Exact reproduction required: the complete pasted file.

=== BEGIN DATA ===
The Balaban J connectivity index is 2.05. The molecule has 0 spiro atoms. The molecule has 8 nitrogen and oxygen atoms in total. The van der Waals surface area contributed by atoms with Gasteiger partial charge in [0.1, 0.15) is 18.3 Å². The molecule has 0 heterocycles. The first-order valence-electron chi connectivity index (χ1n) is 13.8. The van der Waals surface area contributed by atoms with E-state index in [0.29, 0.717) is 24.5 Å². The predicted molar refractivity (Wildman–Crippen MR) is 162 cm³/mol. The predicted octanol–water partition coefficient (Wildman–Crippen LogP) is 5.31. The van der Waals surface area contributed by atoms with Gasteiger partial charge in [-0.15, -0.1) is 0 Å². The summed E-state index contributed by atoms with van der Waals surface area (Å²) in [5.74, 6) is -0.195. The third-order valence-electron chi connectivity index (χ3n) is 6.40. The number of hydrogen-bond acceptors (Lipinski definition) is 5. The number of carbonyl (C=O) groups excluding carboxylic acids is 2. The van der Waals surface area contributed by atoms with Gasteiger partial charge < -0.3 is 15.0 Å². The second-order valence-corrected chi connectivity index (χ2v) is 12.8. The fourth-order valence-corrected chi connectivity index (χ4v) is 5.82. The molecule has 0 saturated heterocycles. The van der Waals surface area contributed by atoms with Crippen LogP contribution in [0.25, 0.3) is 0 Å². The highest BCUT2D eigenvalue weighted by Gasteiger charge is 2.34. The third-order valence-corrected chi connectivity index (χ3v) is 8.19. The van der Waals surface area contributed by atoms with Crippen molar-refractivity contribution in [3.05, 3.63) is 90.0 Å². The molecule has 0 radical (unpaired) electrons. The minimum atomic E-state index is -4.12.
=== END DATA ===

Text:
The Balaban J connectivity index is 2.05. The molecule has 0 spiro atoms. The molecule has 8 nitrogen and oxygen atoms in total. The van der Waals surface area contributed by atoms with Gasteiger partial charge in [0.1, 0.15) is 18.3 Å². The molecule has 0 heterocycles. The first-order valence-electron chi connectivity index (χ1n) is 13.8. The van der Waals surface area contributed by atoms with E-state index in [0.29, 0.717) is 24.5 Å². The predicted molar refractivity (Wildman–Crippen MR) is 162 cm³/mol. The predicted octanol–water partition coefficient (Wildman–Crippen LogP) is 5.31. The van der Waals surface area contributed by atoms with Gasteiger partial charge in [-0.15, -0.1) is 0 Å². The summed E-state index contributed by atoms with van der Waals surface area (Å²) in [5.74, 6) is -0.195. The third-order valence-electron chi connectivity index (χ3n) is 6.40. The number of hydrogen-bond acceptors (Lipinski definition) is 5. The number of carbonyl (C=O) groups excluding carboxylic acids is 2. The van der Waals surface area contributed by atoms with Gasteiger partial charge < -0.3 is 15.0 Å². The second-order valence-corrected chi connectivity index (χ2v) is 12.8. The fourth-order valence-corrected chi connectivity index (χ4v) is 5.82. The molecule has 0 saturated heterocycles. The van der Waals surface area contributed by atoms with Crippen LogP contribution in [0.25, 0.3) is 0 Å². The highest BCUT2D eigenvalue weighted by Gasteiger charge is 2.34. The third-order valence-corrected chi connectivity index (χ3v) is 8.19. The van der Waals surface area contributed by atoms with Crippen molar-refractivity contribution in [3.05, 3.63) is 90.0 Å². The molecule has 0 radical (unpaired) electrons. The minimum atomic E-state index is -4.12.